Terribly Wrong, 1997
Sad Shower in New York, 1995
From the Week of Hell '94, 1995
They are all depicting very personal events, such as an abortion that went wrong in 'Terribly Wrong'. She has used back drawing to create them and I cant help wondering why. What has the process of monprinting given her over simple drawing? I wonder if the process has somehow distanced her from the final product, by using a process where complete control of the finished product is taken away, such as monoprinting, she was able to express herself more freely.
I have been doing lots of drawing recently, all of traditional still lifes using traditional techniques in preparation for a class. Perhaps some more expressive uses could be found for my newly refined skills, to include the next stage from the OCA Printmaking class on monoprinting which includes back drawing. Am I brave enough to depict my innermost thoughts and anxieties in monoprint? I'm not sure I like these images particularly, but they have certainly got me thinking. Would they make any sense without the titles? I'm not sure. They are generally displayed together and their effect is a collective one.
Emin's monoprints and drawings are reminiscent of quick sketches drawn from life, as if she was using back drawing as a medium for gestural drawing, brief, figurative sketches, caught quickly as the subject moves. My earlier post on monoprinting shows an image of moving traffic, with movement created with blurring of the ink, Both of these suggest moving subject matter, could these two ideas be explored together?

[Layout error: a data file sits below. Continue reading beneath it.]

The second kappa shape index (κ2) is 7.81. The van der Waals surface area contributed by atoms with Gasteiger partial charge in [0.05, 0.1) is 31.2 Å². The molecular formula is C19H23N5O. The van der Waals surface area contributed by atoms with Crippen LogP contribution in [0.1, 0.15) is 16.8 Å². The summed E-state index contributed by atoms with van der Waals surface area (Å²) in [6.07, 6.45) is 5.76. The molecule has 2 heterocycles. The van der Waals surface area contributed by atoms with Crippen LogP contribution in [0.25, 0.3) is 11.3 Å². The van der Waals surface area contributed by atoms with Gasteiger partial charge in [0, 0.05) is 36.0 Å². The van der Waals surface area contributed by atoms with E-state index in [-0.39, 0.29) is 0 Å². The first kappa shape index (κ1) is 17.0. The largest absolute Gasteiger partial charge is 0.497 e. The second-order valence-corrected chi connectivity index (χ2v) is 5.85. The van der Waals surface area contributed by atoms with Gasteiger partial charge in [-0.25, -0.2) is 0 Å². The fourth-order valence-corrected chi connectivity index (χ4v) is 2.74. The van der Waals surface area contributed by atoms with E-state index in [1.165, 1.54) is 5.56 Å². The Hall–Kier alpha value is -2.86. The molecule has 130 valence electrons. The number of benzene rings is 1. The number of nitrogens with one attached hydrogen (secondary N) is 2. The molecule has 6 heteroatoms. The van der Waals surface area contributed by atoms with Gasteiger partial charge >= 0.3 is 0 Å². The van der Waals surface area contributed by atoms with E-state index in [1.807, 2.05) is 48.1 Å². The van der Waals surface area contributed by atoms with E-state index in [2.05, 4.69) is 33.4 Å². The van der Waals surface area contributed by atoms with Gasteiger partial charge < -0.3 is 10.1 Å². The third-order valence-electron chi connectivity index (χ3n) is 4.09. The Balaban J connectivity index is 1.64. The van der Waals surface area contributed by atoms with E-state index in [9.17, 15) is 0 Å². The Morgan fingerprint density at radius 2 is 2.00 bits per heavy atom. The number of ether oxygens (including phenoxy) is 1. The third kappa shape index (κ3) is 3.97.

However, these images are more likely to have been drawn from Emin's subconcious, would drawing, or back drawing images from my memory, describing my own emotions, be an area I should explore? I could never be as open or free in my art as Emin, very few people are, but this may be a good way of loosening up as an artist and generate some interesting ideas for more expressive work.
Hate and Power can be a Terrible Thing, 2004
Emin's blankets are an unusual use of the medium. They are not art quilts, no joining of quilt layers took place, they are constructed by hand applique onto a prepared background. She has created a big contrast between the soft comforting medium of a blanket and the strong words. The message here has personal connotations but also powerful political messages too. Some of these blankets were created around the time of Tony Blair and George Bush's war in Iraq, with anti war themes. This a theme I identify with hugely personally. All the artwork I create is developed from an aesthetic perspective, could I develop broader themes in my work? Maybe these ideas come later in the development of an artists skills, but still interesting none the less.
All images taken from the Tate website.